EU and Japan sign one of history’s largest trade deals

Move seen as counterweight to offset US protectionism under Donald Trump

Japanese prime minister Shinzo Abe shakes hands with European Commission president Jean-Claude Juncker and European Council president Donald Tusk after signing the trade deal. Photograph: Martin Bureau/Pool via Reuters

Japanese prime minister Shinzo Abe shakes hands with European Commission president Jean-Claude Juncker and European Council president Donald Tusk after signing the trade deal. Photograph: Martin Bureau/Pool via Reuters

 

Japan and the European Union have officially agreed one of history’s largest trade deals, in what will be seen as a calculated snub of Donald Trump’s protectionist policies.

Political leaders in Tokyo on Tuesday heralded the Economic Partnership Agreement, which will bind together two trading powerhouses accounting for 30 per cent of the world’s economy.

The deal, which is five years in the making, will virtually scrap import duties on Japanese goods into the EU, including machinery parts, tea and fish, when it takes effect by late 2019. A 10 per cent tariff on passenger cars will be abolished over seven years.

 

Europe successfully nudged Japan to face down its powerful farm lobby by cutting tariffs on imported wine, pork, cheese, chocolate and other food products. Japan will eliminate tariffs of more than €1 billion on about 94 per cent of European imports into the country before phasing them out almost entirely, said the European Commission.

Donald Tusk, president of the European Council, said the deal was a vote of confidence in the global order of rules-based free trade. “At a time when some are questioning this order, we are sending a clear message that we stand against protectionism.”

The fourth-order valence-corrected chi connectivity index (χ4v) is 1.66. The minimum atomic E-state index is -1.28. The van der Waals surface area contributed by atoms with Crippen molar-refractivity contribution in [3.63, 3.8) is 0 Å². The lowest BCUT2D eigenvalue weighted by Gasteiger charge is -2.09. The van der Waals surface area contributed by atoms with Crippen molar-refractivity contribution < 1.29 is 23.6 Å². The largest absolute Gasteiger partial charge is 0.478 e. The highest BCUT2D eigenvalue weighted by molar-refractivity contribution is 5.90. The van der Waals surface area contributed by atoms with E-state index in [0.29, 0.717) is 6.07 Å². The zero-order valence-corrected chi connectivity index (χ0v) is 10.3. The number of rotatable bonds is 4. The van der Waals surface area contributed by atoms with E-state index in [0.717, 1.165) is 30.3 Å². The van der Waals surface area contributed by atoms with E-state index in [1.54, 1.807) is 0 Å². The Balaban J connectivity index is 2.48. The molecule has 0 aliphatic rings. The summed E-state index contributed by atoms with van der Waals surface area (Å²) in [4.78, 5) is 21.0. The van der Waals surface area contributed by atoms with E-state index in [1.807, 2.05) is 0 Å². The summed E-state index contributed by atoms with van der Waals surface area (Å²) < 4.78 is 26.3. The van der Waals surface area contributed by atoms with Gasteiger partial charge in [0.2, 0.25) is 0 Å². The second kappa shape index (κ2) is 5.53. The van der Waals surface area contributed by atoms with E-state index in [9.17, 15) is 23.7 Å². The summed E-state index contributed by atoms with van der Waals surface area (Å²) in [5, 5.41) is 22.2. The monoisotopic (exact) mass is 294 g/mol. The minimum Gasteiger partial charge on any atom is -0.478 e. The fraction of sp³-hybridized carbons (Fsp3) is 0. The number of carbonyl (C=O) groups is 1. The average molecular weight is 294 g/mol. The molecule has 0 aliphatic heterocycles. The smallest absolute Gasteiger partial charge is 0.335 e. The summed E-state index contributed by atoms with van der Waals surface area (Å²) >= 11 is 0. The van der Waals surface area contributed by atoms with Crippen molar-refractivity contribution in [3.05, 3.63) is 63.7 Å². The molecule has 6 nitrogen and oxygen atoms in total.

In a joint statement, the leaders pledged to defend the world’s trading status quo. “In giving full effect to this agreement, Japan and the EU are sending a powerful message to promote free, fair and rules-based trade, and against protectionism,” it said.

Japanese cars ready for export stand in line at Yokohama port, near Tokyo. Photograph: Everett Kennedy/EPA
Japanese cars ready for export stand in line at Yokohama port, near Tokyo. Photograph: Everett Kennedy/EPA

Estimates produced by Japan’s government said the agreement could add about 290,000 jobs and five trillion yen to the Japanese economy – or about 1 per cent of GDP.

President Shinzo Abe called it “historic” at a time when protectionist sentiment is “spreading around the world”. He said it would help offset the impact of Japan’s shrinking domestic market.

Raise a glass

Among the industries celebrating the official signing of the agreement is Irish whiskey, which has long played second fiddle to its better-known, more powerful Scottish rivals.

Sales of Irish whiskey were up nearly 16 per cent in Japan last year, according to the Irish Whiskey Association, and many companies believe there is plenty more room to grow.

William Lavelle, head of the IWA, said: “We see Japan as being a key growth market for Irish whiskey in future years.”

Japan and the EU have been left stunned by US plans for new tariffs on steel and aluminium products and threats to hike tariffs on Japanese cars and auto parts – a key export earner. In May it was reported that Japan was considering retaliatory tariffs of $409 million on US exports.

Speaking in China on Monday, Tusk said it was a “common duty” of Europe and China, the US and Russia, not to destroy the global order but to improve it.

European Commission president Jean-Claude Juncker told reporters on Tuesday that the Japan-EU deal “a landmark moment for global trade” and said it would set the standard for others. “As far as we are concerned, there is no protection in protectionism. We want to rewrite the rule book together, not destroy it.”

The deal must be ratified by both parliaments before it comes into affect. Greenpeace International senior political strategist Shira Stanton said: “The trade deal signed today, and others like it, smack of corporate protectionism at the expense of democracy, social rights, and environmental and climate protection. The EU and Japanese parliaments should reject it. These kinds of trade agreements are not an appropriate response to protectionism. Only enhanced international co-operation that prioritises people and the planet can help solve the pressing problems of our time, like climate change, inequality and conflict.”